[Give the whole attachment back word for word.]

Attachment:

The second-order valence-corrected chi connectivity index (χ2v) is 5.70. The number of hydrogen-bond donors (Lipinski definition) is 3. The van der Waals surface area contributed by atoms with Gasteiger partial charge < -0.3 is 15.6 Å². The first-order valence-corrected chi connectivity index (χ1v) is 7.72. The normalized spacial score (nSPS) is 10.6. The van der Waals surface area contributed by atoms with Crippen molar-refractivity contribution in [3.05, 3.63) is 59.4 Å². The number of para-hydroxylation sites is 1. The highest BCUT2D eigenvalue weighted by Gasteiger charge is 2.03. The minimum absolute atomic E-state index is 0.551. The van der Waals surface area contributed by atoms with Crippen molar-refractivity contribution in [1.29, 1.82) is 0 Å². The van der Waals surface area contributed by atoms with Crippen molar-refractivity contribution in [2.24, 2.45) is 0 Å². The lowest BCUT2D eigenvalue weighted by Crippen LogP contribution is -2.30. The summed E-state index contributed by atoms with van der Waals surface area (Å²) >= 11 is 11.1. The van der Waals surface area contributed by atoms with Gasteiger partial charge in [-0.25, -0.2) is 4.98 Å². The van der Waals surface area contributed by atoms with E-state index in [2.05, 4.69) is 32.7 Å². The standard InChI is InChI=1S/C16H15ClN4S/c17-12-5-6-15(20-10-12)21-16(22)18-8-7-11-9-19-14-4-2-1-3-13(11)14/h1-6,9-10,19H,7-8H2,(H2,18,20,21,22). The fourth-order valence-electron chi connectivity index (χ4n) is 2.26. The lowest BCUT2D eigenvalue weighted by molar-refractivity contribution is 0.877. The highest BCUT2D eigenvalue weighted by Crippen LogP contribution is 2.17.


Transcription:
The second-order valence-corrected chi connectivity index (χ2v) is 5.70. The number of hydrogen-bond donors (Lipinski definition) is 3. The van der Waals surface area contributed by atoms with Gasteiger partial charge < -0.3 is 15.6 Å². The first-order valence-corrected chi connectivity index (χ1v) is 7.72. The normalized spacial score (nSPS) is 10.6. The van der Waals surface area contributed by atoms with Crippen molar-refractivity contribution in [3.05, 3.63) is 59.4 Å². The number of para-hydroxylation sites is 1. The highest BCUT2D eigenvalue weighted by Gasteiger charge is 2.03. The minimum absolute atomic E-state index is 0.551. The van der Waals surface area contributed by atoms with Crippen molar-refractivity contribution in [1.29, 1.82) is 0 Å². The van der Waals surface area contributed by atoms with Crippen molar-refractivity contribution in [2.24, 2.45) is 0 Å². The lowest BCUT2D eigenvalue weighted by Crippen LogP contribution is -2.30. The summed E-state index contributed by atoms with van der Waals surface area (Å²) >= 11 is 11.1. The van der Waals surface area contributed by atoms with Gasteiger partial charge in [-0.25, -0.2) is 4.98 Å². The van der Waals surface area contributed by atoms with E-state index in [2.05, 4.69) is 32.7 Å². The standard InChI is InChI=1S/C16H15ClN4S/c17-12-5-6-15(20-10-12)21-16(22)18-8-7-11-9-19-14-4-2-1-3-13(11)14/h1-6,9-10,19H,7-8H2,(H2,18,20,21,22). The fourth-order valence-electron chi connectivity index (χ4n) is 2.26. The lowest BCUT2D eigenvalue weighted by molar-refractivity contribution is 0.877. The highest BCUT2D eigenvalue weighted by Crippen LogP contribution is 2.17.